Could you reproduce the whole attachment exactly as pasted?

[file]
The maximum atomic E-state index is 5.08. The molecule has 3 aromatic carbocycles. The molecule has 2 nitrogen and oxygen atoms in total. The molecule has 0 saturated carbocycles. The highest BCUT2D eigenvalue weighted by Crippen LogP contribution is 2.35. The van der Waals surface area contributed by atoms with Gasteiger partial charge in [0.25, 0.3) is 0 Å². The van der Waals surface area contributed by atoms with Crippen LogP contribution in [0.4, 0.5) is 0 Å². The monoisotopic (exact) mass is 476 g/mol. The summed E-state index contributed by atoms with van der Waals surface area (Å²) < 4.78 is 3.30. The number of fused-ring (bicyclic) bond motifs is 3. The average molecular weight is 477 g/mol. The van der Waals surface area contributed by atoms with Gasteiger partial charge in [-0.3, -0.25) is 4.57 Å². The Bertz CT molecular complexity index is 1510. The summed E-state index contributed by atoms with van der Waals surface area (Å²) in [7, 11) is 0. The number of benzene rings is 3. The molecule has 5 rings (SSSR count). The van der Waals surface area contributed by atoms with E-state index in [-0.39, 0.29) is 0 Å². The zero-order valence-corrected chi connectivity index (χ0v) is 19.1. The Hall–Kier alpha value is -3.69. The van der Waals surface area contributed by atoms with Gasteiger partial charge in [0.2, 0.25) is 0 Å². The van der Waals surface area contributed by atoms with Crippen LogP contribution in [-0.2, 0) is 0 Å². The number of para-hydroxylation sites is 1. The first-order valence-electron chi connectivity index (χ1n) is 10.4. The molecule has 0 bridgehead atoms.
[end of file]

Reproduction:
The maximum atomic E-state index is 5.08. The molecule has 3 aromatic carbocycles. The molecule has 2 nitrogen and oxygen atoms in total. The molecule has 0 saturated carbocycles. The highest BCUT2D eigenvalue weighted by Crippen LogP contribution is 2.35. The van der Waals surface area contributed by atoms with Gasteiger partial charge in [0.25, 0.3) is 0 Å². The van der Waals surface area contributed by atoms with Crippen LogP contribution in [0.4, 0.5) is 0 Å². The monoisotopic (exact) mass is 476 g/mol. The summed E-state index contributed by atoms with van der Waals surface area (Å²) < 4.78 is 3.30. The number of fused-ring (bicyclic) bond motifs is 3. The average molecular weight is 477 g/mol. The van der Waals surface area contributed by atoms with Gasteiger partial charge in [-0.3, -0.25) is 4.57 Å². The Bertz CT molecular complexity index is 1510. The summed E-state index contributed by atoms with van der Waals surface area (Å²) in [7, 11) is 0. The number of benzene rings is 3. The molecule has 5 rings (SSSR count). The van der Waals surface area contributed by atoms with E-state index in [-0.39, 0.29) is 0 Å². The zero-order valence-corrected chi connectivity index (χ0v) is 19.1. The Hall–Kier alpha value is -3.69. The van der Waals surface area contributed by atoms with Gasteiger partial charge in [0.2, 0.25) is 0 Å². The van der Waals surface area contributed by atoms with Crippen LogP contribution in [-0.2, 0) is 0 Å². The number of para-hydroxylation sites is 1. The first-order valence-electron chi connectivity index (χ1n) is 10.4. The molecule has 0 bridgehead atoms.